Internist Brobson Lutz says New Orleans food is part of a happy new year
Internist, former director of the New Orleans health department and celebrated bon vivant Dr. Brobson Lutz wants to see everyone get healthy in the new year. He says don't blame our fabulous local cuisine for weight problems.
Is it so hard for New Orleanians to eat healthy? Or are we just really good at making excuses? People are not obese from eating shrimp Creole and jambalaya. That's a big myth. They're fat from eating greasy fast food. It's the intrusion of fast food into our culture. I think that fast food is going to be like the lead in the wine glasses that was the downfall of the Roman empire.
What can people do if they resolve to get more exercise in the new year? I believe in purposeful exercise: walking to places you need to go or riding a bike. Going to a gym and pedaling some stationary bicycle is the most boring thing you can think of. I recommend a FitBit - it's like a pedometer. It counts your number of steps, and it gets you to compete with yourself. ... I've had one for months. It's greatly increased the amount of walking I do.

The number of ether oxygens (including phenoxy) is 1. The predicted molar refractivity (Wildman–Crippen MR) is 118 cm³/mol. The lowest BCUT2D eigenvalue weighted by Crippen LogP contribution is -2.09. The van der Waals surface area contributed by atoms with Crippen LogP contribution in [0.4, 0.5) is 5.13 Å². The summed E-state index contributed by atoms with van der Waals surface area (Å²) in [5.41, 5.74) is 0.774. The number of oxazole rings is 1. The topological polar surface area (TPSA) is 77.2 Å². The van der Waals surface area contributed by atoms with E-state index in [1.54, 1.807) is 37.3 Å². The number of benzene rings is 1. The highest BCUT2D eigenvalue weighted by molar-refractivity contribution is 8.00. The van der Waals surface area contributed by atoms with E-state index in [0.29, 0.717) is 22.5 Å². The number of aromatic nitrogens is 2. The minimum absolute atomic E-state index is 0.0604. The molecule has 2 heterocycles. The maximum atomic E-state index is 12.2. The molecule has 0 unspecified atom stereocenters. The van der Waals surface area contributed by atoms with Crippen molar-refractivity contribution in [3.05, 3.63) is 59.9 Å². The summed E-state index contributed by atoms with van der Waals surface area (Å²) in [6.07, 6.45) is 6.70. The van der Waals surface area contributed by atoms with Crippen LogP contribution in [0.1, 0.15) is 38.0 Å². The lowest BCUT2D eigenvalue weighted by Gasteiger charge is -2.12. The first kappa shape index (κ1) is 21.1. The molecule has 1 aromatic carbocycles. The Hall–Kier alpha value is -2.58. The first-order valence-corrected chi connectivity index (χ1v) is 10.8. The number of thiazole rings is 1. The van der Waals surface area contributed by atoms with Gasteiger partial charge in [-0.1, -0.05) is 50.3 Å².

What about losing weight? The big problem I see with folks in my practice who are overweight, invariably they do not eat breakfast. You start hungry, you send a message to the brain that there's a famine in the land. Also: water is God's beverage of choice. If all the Cokes and soda drinks disappeared tomorrow, we'd have a healthier world.
You're known as a bon vivant. How do you stay fit? The real key to health is something you can't do anything about, and that's genetics. I've got good genes. I was blessed to have a father who lived to be 100, and my mother is 91. She went fishing last week and caught about 18 bream, up in North Alabama. She says, "I've really gotten old. I can't clean them any more."